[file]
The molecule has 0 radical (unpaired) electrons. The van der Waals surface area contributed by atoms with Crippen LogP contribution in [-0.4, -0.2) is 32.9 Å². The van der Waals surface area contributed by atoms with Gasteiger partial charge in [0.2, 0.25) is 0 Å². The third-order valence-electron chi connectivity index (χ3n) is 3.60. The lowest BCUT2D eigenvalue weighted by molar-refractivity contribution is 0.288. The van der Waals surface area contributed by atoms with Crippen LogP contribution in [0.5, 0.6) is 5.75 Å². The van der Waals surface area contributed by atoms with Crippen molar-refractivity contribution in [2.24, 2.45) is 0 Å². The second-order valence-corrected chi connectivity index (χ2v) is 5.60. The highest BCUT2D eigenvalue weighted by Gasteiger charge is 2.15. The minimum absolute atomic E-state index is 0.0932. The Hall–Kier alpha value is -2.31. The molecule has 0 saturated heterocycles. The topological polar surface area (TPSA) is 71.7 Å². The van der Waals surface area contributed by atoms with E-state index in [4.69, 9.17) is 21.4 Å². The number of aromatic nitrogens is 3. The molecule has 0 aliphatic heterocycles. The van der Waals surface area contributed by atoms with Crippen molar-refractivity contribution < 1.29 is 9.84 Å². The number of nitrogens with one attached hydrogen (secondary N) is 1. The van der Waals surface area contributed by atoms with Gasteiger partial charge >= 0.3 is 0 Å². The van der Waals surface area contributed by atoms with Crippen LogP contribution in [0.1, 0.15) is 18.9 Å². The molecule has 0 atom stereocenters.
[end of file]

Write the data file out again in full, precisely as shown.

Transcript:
The molecule has 0 radical (unpaired) electrons. The van der Waals surface area contributed by atoms with Crippen LogP contribution in [-0.4, -0.2) is 32.9 Å². The van der Waals surface area contributed by atoms with Gasteiger partial charge in [0.2, 0.25) is 0 Å². The third-order valence-electron chi connectivity index (χ3n) is 3.60. The lowest BCUT2D eigenvalue weighted by molar-refractivity contribution is 0.288. The van der Waals surface area contributed by atoms with Crippen LogP contribution in [0.5, 0.6) is 5.75 Å². The van der Waals surface area contributed by atoms with Crippen molar-refractivity contribution in [2.24, 2.45) is 0 Å². The second-order valence-corrected chi connectivity index (χ2v) is 5.60. The highest BCUT2D eigenvalue weighted by Gasteiger charge is 2.15. The minimum absolute atomic E-state index is 0.0932. The Hall–Kier alpha value is -2.31. The molecule has 0 saturated heterocycles. The topological polar surface area (TPSA) is 71.7 Å². The van der Waals surface area contributed by atoms with E-state index in [4.69, 9.17) is 21.4 Å². The number of aromatic nitrogens is 3. The molecule has 0 aliphatic heterocycles. The van der Waals surface area contributed by atoms with Crippen molar-refractivity contribution < 1.29 is 9.84 Å². The number of nitrogens with one attached hydrogen (secondary N) is 1. The van der Waals surface area contributed by atoms with Gasteiger partial charge >= 0.3 is 0 Å². The van der Waals surface area contributed by atoms with Crippen LogP contribution in [0.1, 0.15) is 18.9 Å². The molecule has 0 atom stereocenters.